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book review

British author A.L. KennedyAP

In 1922, a troublemaking Irishman named James Joyce paid a visit to writer Katherine Mansfield and her husband, critic John Middleton Murry. They discussed Joyce's just-published novel, Ulysses, and, after Joyce left, Mansfield let rip:

"It's absolutely impossible that other people should understand Ulysses as Joyce understands it," she exploded in a letter to a friend. "It's almost revolting to hear him discuss its difficulties. It contains code words that must be picked up in each paragraph and so on. The Question and Answer part can be read astronomically or from the geological standpoint or – oh, I don't know!"

I was reminded of this because I felt a similar fulminating frustration on first reading A.L. Kennedy's latest novel, The Blue Book, a postmodern (?) mishmash of flashbacks, stream-of-consciousness soliloquies,

numbered codes and whimsical-seeming addresses to an unknown "you," whom readers will reasonably though mistakenly assume refers to them. Under this mess of fractured narrative, however, lies a real story: a love story, a story of need and grief and guilt and loss and a tenderness so piercing it's almost unbearable. But it'll take you at least two readings and the patience of Job to uncover it.

We begin, insofar as straightforward narrative is concerned (which is not where the novel itself begins), with Elizabeth (Beth) Barber, a woman whose salient features appear to be a tendency toward (mental) self-flagellation and a restive intelligence that, alighting on everything, leaves nothing unscathed.

Beth is about to board a cruise ship in Southampton for the seven-day passage to New York; with her is her partner, Derek, "a lovely man," "decent and reliable and normal" – which is Beth-speak for "safer and stupider and less." Derek, whom Beth is trying not very valiantly and in any case vainly to love, is a patsy and an arse, and that's really all you need to know about him.

They are barely on board when they are accosted by a well-dressed stranger with an apparent fixation on numbers – a showman, a nut? Neither, it turns out: He is Arthur Lockwood, medium, and he and Beth go way, way, back.

Tall and thin and dapper, ferociously reserved, Arthur is the Gatsby of the spirit circuit, "an adult specialist in hurt," a courier from the dead who brings messages to help ease the pain of those left behind. He's a con man, of course, but so gentlemanly, so winning, so well-meaning and so very much in love. … He is, in fact, beautiful in the vulnerability of his need. What he needs, we learn, is Beth: Why he doesn't have her, where she went and why, it takes 373 pages of tortuous back-and-forthing to uncover. There are code numbers to help us along, however, so that when, for instance, Beth says she has "888 reasons for being tired," you can flip to the handy little legend on Page 213 to learn that 8 means "accident" – if you can be bothered to do so.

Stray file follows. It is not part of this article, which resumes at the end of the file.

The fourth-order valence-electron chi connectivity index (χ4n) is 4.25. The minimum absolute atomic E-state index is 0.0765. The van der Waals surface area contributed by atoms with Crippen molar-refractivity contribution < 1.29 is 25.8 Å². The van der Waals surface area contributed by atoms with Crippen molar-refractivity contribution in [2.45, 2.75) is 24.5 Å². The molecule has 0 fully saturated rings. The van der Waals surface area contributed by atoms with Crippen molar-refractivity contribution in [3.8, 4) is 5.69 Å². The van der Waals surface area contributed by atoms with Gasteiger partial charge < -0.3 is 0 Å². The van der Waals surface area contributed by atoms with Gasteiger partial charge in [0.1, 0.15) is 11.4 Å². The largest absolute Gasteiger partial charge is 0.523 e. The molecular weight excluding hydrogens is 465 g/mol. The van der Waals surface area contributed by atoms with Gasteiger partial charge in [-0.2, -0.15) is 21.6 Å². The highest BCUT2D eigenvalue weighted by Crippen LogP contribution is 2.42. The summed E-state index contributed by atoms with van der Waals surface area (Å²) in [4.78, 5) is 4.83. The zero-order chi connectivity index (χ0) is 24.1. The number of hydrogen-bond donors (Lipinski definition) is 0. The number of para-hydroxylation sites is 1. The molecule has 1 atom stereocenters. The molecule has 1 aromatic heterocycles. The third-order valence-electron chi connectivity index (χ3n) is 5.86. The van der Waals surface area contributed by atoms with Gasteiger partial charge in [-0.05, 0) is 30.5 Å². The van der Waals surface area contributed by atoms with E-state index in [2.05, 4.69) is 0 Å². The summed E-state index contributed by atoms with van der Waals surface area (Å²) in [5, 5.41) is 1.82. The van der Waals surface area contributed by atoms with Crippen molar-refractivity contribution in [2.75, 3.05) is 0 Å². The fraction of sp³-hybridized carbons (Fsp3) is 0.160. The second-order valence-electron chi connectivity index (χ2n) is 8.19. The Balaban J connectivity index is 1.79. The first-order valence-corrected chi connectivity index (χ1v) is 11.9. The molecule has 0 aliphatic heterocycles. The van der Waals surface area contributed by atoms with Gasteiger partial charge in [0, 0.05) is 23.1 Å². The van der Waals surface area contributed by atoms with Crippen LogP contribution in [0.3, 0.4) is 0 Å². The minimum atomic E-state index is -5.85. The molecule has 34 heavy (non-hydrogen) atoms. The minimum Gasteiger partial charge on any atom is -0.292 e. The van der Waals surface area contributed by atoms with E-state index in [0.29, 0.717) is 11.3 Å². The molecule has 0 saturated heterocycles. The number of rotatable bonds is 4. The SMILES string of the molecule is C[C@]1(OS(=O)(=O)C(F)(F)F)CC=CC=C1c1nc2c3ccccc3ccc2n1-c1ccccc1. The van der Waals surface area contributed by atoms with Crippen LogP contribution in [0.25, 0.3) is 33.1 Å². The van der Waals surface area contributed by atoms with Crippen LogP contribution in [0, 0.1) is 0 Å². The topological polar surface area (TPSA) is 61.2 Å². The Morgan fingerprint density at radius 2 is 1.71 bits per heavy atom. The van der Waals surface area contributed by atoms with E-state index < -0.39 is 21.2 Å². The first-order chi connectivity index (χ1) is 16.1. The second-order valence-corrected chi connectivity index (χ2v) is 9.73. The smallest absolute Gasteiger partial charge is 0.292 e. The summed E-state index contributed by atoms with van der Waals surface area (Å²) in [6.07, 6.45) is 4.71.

Kennedy, besides being a short-story writer and a six-time novelist (her last, Day, won Britain's Costa Award, formerly called the Whitbread, in 2007), blogs for The Guardian. Her blogs are straightforward and interesting and very much matter-of-fact, not in the least fey, or cute, or whimsical; the contrast to The Blue Book is so striking I'm tempted to ask, what happened? Between THE CAPITAL LETTERS and the italics and the bold italics and the flashbacks and the gimcracks and the page numbers in code. The patience of Job, as I say, and the curiosity of a cat.

The Blue Book is less a novel than a game, a puzzle, a riddle, a trick; whatever you call it, it's a shame, because behind this display of relentless intellectual legerdemain is a moving story, worth reading.

Kathleen Byrne is a Toronto writer and editor who frequently reviews for Globe Books.